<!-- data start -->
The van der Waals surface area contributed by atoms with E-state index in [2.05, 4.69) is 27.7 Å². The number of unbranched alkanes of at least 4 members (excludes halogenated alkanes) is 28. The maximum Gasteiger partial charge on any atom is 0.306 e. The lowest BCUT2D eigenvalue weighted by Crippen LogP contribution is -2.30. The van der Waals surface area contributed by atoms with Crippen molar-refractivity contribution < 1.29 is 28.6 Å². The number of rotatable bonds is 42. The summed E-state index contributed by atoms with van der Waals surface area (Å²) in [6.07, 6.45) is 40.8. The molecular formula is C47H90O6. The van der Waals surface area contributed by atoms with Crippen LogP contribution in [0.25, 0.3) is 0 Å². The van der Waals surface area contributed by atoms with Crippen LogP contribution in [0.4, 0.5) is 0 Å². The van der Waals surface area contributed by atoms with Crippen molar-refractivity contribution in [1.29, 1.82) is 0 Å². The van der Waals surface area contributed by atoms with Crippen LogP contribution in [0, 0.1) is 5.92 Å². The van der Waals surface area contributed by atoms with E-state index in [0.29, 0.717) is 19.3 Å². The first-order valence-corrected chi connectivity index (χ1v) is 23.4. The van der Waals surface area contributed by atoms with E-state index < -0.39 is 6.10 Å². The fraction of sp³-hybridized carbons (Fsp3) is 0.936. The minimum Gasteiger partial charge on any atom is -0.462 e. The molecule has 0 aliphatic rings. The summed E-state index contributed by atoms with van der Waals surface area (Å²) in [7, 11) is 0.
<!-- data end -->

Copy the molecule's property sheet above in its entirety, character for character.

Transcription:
The van der Waals surface area contributed by atoms with E-state index in [2.05, 4.69) is 27.7 Å². The number of unbranched alkanes of at least 4 members (excludes halogenated alkanes) is 28. The maximum Gasteiger partial charge on any atom is 0.306 e. The lowest BCUT2D eigenvalue weighted by Crippen LogP contribution is -2.30. The van der Waals surface area contributed by atoms with Crippen molar-refractivity contribution < 1.29 is 28.6 Å². The number of rotatable bonds is 42. The summed E-state index contributed by atoms with van der Waals surface area (Å²) in [6.07, 6.45) is 40.8. The molecular formula is C47H90O6. The van der Waals surface area contributed by atoms with Crippen LogP contribution in [0.25, 0.3) is 0 Å². The van der Waals surface area contributed by atoms with Crippen LogP contribution in [0.4, 0.5) is 0 Å². The van der Waals surface area contributed by atoms with Crippen molar-refractivity contribution in [1.29, 1.82) is 0 Å². The van der Waals surface area contributed by atoms with Crippen LogP contribution in [0, 0.1) is 5.92 Å². The van der Waals surface area contributed by atoms with E-state index in [0.29, 0.717) is 19.3 Å². The first-order valence-corrected chi connectivity index (χ1v) is 23.4. The van der Waals surface area contributed by atoms with E-state index < -0.39 is 6.10 Å². The fraction of sp³-hybridized carbons (Fsp3) is 0.936. The minimum Gasteiger partial charge on any atom is -0.462 e. The molecule has 0 aliphatic rings. The summed E-state index contributed by atoms with van der Waals surface area (Å²) in [7, 11) is 0.